I vividly remember Jr. High because it was a time of discovery. Almost daily, I was learning something new. Not only did I kiss my first girl, but I daily listened to what others were discovering about sex and the many mysteries of the world. The things I had never seen before were endless. I couldn’t wait to go to school, just so I could see what someone brought to show-and-tell in the boys bathroom.
Back in those days, they sent the kids out to play. Mainly, they sent us out because there was nothing to do in the house. There were only about 5 channels on the television, video games weren’t developed and probably they wanted to have some fun of their own. I mean, it was the 70’s. There was even a PSA that came on late at night that said, “It’s 10:00, do you know where your children are?”
The thing that kept us going while we were outside was our attitude. Our adventurous spirit led us from the playground, to a field, to a stream, then to a pond where we did backflips into a murky pond. The mantra was always, “Hey, what’s that?” What we already knew and what we experienced was never as important as what were discovering.
Then we became adults and stop discovering. We developed certainty in religion and tribal wisdom in our groups and we talked about what we already knew and what we discovered last year. We became obsessed with preserving what we accumulated and where we had been. We developed doctrinal statements and creeds and formed clubs to preserve our way of life.
We forgot that life was a flow and that the greatest thing about the world wasn’t what we can explain or remember, it was what is just over the next horizon. We don’t see it by looking back, we see it by leaning forward. We can’t script it based on past adventures, we have to experience based on what draws us forward.
For me, this happens when I am present. Being where I am allows me to notice what is there, so that I might learn from it. Then, I can lean forward and ask the question, “What is that?” I am learning that the great discoveries are within and as long as I am open, discovery and adventure are always within reach. Leaning forward and leaning in to challenges only provides that much more adventure.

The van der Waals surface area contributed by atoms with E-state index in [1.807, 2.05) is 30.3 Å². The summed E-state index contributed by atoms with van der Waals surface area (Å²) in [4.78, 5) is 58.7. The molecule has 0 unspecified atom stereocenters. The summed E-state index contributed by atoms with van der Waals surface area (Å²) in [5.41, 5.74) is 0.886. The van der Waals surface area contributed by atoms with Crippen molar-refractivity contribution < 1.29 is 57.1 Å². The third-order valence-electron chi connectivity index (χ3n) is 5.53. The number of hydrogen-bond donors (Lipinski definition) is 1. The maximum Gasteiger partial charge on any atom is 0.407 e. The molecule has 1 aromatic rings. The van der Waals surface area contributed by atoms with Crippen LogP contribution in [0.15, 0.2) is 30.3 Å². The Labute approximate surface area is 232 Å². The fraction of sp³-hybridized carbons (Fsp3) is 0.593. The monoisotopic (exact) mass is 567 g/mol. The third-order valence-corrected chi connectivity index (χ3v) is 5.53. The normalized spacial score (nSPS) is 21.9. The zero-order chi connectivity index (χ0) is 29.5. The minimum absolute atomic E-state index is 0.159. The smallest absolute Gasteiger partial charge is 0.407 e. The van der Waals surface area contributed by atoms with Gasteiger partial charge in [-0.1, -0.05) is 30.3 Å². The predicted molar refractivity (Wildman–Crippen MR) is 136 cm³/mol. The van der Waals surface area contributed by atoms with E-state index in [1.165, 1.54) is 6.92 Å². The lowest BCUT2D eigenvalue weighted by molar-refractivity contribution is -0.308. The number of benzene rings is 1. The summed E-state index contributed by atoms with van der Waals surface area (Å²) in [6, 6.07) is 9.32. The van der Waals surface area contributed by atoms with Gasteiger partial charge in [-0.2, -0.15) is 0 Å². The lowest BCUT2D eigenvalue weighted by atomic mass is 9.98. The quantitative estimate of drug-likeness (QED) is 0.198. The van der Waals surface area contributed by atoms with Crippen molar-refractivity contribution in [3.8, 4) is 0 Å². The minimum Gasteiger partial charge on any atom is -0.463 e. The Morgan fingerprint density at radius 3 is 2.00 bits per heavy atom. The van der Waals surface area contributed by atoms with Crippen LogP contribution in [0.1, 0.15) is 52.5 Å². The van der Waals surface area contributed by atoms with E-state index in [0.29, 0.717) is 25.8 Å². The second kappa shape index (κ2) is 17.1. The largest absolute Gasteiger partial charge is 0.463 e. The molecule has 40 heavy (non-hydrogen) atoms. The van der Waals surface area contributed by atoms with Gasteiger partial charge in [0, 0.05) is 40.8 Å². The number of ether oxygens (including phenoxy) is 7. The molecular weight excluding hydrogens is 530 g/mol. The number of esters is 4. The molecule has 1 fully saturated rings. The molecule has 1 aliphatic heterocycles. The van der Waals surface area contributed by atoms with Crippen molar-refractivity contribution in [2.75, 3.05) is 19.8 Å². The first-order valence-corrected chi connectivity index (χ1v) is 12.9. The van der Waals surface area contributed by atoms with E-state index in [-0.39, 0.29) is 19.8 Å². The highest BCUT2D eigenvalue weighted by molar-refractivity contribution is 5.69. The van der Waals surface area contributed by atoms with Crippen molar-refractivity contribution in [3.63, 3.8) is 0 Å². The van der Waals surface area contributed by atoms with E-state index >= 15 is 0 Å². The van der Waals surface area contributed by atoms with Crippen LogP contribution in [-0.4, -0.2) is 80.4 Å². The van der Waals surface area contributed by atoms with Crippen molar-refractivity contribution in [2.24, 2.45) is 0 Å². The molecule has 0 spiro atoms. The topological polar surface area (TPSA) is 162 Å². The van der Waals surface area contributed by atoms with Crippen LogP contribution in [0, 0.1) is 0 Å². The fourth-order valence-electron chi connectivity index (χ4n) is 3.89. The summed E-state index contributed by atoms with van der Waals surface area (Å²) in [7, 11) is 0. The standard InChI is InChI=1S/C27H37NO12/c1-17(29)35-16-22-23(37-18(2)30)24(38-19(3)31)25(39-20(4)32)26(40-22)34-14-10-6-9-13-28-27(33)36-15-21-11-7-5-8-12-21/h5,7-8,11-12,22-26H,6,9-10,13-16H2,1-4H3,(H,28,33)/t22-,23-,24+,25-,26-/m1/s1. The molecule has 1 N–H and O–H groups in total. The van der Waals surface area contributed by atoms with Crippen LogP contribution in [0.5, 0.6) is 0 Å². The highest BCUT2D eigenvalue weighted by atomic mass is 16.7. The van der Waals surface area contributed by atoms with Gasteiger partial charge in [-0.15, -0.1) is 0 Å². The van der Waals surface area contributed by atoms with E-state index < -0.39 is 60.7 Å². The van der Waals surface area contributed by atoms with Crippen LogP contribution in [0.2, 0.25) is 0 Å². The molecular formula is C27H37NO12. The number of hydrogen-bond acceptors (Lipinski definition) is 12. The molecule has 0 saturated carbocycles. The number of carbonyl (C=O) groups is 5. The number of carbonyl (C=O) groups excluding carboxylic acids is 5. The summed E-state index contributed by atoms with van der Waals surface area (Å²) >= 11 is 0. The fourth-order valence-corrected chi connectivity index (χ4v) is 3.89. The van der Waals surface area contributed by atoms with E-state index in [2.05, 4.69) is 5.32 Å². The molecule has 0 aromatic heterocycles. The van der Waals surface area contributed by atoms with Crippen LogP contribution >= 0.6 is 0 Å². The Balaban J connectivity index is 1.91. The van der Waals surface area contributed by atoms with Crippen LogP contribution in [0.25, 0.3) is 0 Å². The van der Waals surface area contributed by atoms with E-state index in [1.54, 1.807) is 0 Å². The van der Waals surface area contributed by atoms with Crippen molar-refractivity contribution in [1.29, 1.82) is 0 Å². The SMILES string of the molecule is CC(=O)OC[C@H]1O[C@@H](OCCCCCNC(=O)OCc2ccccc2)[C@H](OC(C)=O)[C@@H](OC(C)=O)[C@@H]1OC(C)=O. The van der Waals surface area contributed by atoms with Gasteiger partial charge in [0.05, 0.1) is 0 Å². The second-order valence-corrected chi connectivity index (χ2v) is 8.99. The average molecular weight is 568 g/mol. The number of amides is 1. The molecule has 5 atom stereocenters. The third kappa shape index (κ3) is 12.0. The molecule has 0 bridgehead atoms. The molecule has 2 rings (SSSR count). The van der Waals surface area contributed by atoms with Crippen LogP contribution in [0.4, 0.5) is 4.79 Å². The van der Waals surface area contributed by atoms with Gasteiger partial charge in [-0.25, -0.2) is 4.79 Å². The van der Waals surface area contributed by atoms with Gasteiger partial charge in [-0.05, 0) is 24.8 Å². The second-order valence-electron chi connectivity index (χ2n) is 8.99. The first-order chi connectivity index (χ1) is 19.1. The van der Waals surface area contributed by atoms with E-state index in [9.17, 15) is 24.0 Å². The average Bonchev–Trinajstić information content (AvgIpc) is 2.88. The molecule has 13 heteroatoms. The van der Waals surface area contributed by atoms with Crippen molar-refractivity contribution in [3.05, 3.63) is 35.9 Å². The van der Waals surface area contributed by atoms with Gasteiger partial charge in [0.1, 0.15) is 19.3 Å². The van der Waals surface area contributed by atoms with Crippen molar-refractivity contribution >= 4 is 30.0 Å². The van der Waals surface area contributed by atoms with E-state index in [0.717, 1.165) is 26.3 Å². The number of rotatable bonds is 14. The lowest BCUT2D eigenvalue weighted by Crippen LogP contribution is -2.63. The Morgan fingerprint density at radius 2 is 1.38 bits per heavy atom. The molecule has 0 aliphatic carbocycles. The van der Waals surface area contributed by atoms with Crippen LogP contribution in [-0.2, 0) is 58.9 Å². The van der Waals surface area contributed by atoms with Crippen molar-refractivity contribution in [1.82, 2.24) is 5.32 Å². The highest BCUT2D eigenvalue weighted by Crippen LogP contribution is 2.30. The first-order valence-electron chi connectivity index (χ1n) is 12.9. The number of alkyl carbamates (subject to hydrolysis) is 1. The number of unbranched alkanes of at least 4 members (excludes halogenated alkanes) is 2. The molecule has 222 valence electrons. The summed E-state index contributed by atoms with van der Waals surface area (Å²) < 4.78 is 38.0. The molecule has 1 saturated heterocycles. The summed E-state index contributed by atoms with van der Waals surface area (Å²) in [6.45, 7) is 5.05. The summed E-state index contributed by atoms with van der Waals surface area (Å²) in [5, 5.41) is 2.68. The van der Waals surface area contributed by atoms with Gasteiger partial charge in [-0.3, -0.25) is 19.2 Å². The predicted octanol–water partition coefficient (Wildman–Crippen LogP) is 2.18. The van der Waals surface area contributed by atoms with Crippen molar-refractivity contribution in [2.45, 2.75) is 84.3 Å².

At the end of the day, just like in the 70’s, I lay in my bed exhausted from the day but satisfied that I said “yes” to the adventure of today. Tomorrow won’t be a retelling of the past, it will be a brand new quest to discover what I do not already know. I won’t be protecting my doctrines and creeds, I will be discovering what I could not have imagined a year ago.
I challenge you to lean forward and be who you have always been. When you find yourself protecting the past, remember your childhood and how every day was a new day of discovery. See something you’ve never seen, go somewhere you’ve never been, and be what you are becoming. Instead of doing something significant, be where you are and notice the things you have never recognized even within yourself.
Recently, my life has felt like I am a long way from home. At times, my adventures scare me a little. But, in reality, we can’t go home anyway. We can’t recreate the past because most of the elements of the past have evolved and grown and moved on. The universe is geared toward progress and we must move forward with it.
What is that? What does that taste like? How does that work? Can you show me how?
I don’t want to go back to Jr. High. Too much trauma there! But I do want to embody that spirit of discovery that I once had. I want to lean forward and exclaim “What’s that?” in 2022. I hope to see you on the journey, crouched down turning over rocks shortly before darting off to what you see on the horizon. I want us to say “look what we found.” and “did you see this?” I don’t want us to develop a new doctrine or creed, I want us to go on adventures.
Be where you are, be who you are,